Tensions between the U.S. and Turkey Involve Far More than Erdogan’s Behavior

Last week a diplomatic crisis came to a head as the Turkish government revoked the credentials of the American ambassador. Most observers have attributed the spat to the deterioration of once-friendly relations between the two countries as President Recep Tayyip Erdogan has moved his country in an undemocratic, pro-Islamist, and anti-Western direction. Yet Steven A. Cook argues that the friction ultimately stems from the fundamental divergence of American and Turkish interests as, with the end of the cold war, the two countries lost the shared antagonism to the Soviet Union that had long held them together:

Create a free account to continue reading

Welcome to Mosaic

Create a free account to continue reading and you'll get two months of unlimited access to the best in Jewish thought, culture, and politics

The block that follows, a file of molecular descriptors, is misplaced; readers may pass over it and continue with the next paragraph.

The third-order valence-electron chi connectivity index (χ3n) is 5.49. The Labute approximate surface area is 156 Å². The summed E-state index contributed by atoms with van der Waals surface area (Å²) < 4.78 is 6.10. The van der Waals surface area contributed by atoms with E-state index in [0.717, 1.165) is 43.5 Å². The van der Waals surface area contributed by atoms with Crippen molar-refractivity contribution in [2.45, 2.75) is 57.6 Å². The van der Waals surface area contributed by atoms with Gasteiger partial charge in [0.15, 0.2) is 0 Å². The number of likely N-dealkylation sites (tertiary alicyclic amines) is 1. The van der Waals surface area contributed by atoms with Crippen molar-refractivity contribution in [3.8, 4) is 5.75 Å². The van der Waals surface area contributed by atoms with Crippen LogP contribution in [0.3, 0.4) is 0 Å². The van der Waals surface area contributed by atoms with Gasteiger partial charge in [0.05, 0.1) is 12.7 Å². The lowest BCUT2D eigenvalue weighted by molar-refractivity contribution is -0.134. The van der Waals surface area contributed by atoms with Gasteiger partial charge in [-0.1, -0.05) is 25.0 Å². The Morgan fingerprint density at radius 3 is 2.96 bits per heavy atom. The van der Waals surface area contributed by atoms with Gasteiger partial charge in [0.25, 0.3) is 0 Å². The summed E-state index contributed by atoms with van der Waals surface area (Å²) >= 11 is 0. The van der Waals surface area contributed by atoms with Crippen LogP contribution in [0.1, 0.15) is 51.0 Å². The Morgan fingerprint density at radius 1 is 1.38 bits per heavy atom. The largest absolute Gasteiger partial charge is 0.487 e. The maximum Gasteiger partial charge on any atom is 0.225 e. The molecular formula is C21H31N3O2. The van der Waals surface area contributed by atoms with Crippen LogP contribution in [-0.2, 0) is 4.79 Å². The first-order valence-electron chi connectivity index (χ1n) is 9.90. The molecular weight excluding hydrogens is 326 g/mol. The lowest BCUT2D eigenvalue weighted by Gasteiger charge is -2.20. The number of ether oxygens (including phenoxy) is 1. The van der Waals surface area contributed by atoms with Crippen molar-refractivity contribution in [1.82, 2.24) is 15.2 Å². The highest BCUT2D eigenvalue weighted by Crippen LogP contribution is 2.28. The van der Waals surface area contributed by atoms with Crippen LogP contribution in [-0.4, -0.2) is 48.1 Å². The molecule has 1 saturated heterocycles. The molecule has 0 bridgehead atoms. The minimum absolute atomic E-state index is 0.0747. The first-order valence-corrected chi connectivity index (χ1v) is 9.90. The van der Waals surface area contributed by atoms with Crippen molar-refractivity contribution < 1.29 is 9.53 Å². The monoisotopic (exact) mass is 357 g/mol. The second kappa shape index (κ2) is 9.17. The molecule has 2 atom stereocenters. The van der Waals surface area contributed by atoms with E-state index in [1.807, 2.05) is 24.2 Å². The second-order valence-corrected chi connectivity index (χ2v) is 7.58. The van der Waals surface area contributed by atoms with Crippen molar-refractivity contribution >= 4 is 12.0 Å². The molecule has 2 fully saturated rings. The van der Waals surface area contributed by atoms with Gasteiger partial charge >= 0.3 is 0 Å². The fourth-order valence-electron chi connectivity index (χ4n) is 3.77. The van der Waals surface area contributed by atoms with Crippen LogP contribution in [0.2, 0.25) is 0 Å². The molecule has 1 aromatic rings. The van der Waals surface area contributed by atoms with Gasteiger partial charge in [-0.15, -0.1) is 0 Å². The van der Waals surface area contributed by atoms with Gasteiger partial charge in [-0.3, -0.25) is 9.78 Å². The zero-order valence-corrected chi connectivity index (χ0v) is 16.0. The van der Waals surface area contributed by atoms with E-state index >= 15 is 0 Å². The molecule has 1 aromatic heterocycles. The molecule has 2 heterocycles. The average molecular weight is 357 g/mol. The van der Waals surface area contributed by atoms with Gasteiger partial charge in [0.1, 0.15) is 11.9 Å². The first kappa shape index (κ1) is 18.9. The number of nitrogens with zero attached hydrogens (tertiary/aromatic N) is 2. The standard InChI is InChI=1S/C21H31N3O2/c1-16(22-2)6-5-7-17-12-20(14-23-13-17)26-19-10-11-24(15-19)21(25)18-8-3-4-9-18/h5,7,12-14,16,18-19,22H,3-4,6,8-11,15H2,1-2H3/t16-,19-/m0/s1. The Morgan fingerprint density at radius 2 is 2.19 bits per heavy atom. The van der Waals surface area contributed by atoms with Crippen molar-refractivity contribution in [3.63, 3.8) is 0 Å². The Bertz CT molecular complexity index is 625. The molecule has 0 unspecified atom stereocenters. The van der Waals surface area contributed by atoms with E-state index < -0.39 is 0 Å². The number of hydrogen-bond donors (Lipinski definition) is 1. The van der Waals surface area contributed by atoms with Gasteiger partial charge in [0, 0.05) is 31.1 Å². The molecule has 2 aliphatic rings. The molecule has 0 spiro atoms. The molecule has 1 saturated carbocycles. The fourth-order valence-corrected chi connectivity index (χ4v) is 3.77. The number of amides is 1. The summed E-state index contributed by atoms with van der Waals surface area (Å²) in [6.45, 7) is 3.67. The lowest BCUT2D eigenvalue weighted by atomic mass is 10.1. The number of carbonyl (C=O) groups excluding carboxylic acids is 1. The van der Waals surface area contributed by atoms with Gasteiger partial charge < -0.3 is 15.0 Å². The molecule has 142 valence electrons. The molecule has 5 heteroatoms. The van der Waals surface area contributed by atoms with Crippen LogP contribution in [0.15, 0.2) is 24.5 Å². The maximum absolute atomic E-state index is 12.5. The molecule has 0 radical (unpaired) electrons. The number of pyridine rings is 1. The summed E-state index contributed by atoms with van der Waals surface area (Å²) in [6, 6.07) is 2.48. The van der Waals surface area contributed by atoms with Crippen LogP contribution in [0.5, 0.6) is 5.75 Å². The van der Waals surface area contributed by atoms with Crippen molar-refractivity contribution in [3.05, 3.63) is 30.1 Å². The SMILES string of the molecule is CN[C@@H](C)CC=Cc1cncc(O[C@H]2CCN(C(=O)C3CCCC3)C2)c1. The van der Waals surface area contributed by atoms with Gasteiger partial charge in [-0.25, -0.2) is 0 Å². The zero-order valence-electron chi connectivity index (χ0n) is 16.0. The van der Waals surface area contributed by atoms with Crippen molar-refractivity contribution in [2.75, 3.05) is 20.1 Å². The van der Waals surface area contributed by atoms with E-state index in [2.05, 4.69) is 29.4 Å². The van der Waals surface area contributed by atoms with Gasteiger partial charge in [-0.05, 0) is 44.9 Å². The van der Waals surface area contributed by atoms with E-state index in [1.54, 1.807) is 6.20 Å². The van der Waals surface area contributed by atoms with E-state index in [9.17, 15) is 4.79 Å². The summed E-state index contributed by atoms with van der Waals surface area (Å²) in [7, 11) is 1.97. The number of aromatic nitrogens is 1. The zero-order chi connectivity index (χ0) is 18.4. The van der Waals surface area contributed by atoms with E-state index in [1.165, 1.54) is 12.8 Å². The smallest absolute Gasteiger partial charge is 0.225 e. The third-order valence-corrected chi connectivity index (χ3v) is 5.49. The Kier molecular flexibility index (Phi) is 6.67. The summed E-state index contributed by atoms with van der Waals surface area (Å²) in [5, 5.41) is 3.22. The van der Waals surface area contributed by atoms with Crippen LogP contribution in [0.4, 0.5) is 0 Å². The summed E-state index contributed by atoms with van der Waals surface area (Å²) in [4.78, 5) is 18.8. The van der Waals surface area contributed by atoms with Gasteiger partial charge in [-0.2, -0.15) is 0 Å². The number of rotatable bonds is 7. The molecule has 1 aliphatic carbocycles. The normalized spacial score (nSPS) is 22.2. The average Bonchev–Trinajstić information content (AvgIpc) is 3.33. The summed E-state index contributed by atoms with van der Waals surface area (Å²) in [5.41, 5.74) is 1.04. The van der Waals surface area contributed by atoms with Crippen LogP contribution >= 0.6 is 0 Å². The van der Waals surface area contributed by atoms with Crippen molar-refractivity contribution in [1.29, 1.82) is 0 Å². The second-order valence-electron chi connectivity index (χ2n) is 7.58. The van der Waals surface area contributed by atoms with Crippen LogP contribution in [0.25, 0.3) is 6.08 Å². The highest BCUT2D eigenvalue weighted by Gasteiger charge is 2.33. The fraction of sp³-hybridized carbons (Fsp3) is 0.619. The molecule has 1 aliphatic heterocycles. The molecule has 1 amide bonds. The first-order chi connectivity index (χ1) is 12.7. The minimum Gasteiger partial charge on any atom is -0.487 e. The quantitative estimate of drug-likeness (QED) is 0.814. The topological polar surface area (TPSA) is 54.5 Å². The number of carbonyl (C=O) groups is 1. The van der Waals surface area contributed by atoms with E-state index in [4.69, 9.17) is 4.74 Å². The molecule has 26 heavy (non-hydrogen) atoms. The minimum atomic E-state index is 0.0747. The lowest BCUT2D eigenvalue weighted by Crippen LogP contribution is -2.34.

Register

Create a free account to continue reading

Welcome to Mosaic

Create a free account to continue reading and you'll get two months of unlimited access to the best in Jewish thought, culture, and politics

Register

Read more at Foreign Policy

More about: Cold War, Hamas, ISIS, Politics & Current Affairs, Turkey, U.S. Foreign policy

The Israel-Sudan Deal Is a Blow to Both Hamas and Iran

While peace between Jerusalem and Khartoum is unlikely to bring the mutual economic benefits that accompany the deals with Bahrain and the United Arab Emirates, it offers much else to the Jewish state. Yoav Limor explains:

Create a free account to continue reading

Welcome to Mosaic

Create a free account to continue reading and you'll get two months of unlimited access to the best in Jewish thought, culture, and politics

Register

Create a free account to continue reading

Welcome to Mosaic

Create a free account to continue reading and you'll get two months of unlimited access to the best in Jewish thought, culture, and politics

Register

Read more at Israel Hayom

More about: Hamas, Iran, Israel diplomacy, Israeli Security, Sudan